Programmer's Guide to Setting Up a Mac OS X Machine

I created this todo list for my own use if I ever need to reset any of my computers or set up on a new computer. While I was making the list, I realized it would make for a good blog post too. The post assumes that you are a vim user, or at least are willing to give vim a shot, which I personally highly recommend you do. It is also primarily written with Python and LaTeX coding in mind, so I make no claim that what follows provides a system ready for any other type of coding. However, if the programming language of your choice is supported by command line and vim then what follows should be useful regardless.

The rest assumes you have a fresh install of Mac OS X Mountain Lion, though some if not all should apply to some older versions and to non-fresh copies too.

1) Security

First things first, do the following to make sure access to your system is secure:

  • Ensure all Admin users have a strong password set-up. (System Preferences\Users & Groups)
  • Disable the Guest user. (System Preferences\Users & Groups)
  • Enable File Vault. (System Preferences\Security & Privacy)

2) Chrome and Its Extentions

Chrome is my browser of choice, so the second on the list is installing Chrome. Also install the following extensions:

  • AdBlock Plus
  • DoNotTrackMe
  • Facebook Disconnect
  • KB SSL Enforcer
  • iReader
  • Vimium (if you would like vim-like mouse-less navigation in Chrome)

3) XCode and Its Command Line Tools

Next, install XCode using the App Store. It is free, at least as of the time of the writing of this article. Once it is done, run XCode, go to XCode\Preferencess... and then the Downloads tab and download and install Command Line Tools which are necessary for compiling C and C++ code from the command line using gcc.

4) MacPorts

Getting a package manager is going to make your life as a programmer much easier. There are two well-known package managers for Mac OS X: Homebrew and MacPorts. I personally use MacPorts, though admittedly I have never tried Homebrew. Many programmers seem to prefer Homebrew, so if you have not tried either, you might want to try both and pick the one you prefer. The rest of this article has MacPorts commands but the Homebrew equivalents should be relatively easy to figure out.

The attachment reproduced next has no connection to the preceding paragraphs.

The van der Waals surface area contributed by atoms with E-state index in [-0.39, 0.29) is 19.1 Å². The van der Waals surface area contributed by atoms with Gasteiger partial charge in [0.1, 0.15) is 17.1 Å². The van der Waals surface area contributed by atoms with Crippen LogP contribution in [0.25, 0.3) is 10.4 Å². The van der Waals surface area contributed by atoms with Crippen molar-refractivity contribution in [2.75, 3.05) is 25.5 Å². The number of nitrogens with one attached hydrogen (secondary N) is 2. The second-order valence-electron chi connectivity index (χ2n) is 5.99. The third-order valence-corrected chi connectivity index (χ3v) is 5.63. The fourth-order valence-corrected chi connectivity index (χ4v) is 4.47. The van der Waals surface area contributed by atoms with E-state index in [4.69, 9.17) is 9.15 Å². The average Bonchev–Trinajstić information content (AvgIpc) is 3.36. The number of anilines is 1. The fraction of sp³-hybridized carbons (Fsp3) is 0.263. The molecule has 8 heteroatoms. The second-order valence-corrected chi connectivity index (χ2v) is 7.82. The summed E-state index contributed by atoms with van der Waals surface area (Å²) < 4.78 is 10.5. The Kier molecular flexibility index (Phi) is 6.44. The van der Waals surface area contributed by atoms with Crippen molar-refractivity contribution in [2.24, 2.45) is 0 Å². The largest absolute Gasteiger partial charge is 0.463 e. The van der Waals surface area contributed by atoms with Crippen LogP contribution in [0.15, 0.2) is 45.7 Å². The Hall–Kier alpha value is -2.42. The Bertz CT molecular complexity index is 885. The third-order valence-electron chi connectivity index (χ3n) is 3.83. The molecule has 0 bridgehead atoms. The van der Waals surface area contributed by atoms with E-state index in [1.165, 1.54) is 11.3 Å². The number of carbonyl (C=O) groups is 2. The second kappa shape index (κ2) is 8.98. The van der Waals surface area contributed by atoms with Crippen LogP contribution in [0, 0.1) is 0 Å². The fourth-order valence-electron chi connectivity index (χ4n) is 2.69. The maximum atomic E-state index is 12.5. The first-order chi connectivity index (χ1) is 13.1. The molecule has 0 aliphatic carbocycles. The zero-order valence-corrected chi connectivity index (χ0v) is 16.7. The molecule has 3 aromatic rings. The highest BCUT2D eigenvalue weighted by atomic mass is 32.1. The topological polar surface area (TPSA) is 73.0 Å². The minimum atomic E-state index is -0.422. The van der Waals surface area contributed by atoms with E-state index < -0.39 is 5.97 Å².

Install MacPorts by downloading the required package from https://www.macports.org/.

After MacPorts is installed run the following:

  • Install bash and bash-completion:
    • sudo port install bash bash-completion
  • To make sure all the rest of the ports are installed with bash completion support, edit /opt/local/etc/macports/variants.conf and add a single line containing:
    • +bash_completion
  • Install the following ports to get MacVim, Mercurial, and Git:
    • sudo port install macvim git-core mercurial
  • For Python, install the following:
    • sudo port install python27 python31 py27-pip py31-pip py27-ipython py31-ipython
  • Select MacPorts' Python as the default:
    • sudo port select --set python python27 (or python31 if you prefer Python 3.1.)
  • Optionally, install the following useful ports:
    • sudo port install wget nmap watch pwgen wireshark sudo grep man googlecl coreutils

5) Customizing bash

Mac OS X Mountain Lion ships with bash version 3.2. We want to use the latest version installed by MacPorts (as of the time of writing, 4.2.) So open up Terminal and go to menu item Terminal\Preferences... and change Shells open with: to /opt/local/bin/bash -l. This will make Terminal use the latest bash provided by MacPorts.

Next, edit ~/.bash_profile and add the following, if they are not already there:

# Use vim anytime an editor is needed by bash
export EDITOR="mvim -v"

# Use vi keyboard shortcuts in bash
# (for example, Escape then j will move the cursor one left in Terminal)
set -o vi

# Enable colors
export CLICOLOR=1
export LSCOLORS=GxFxCxDxBxegedabagaced

# Installing MacPorts should automatically add something similar to the following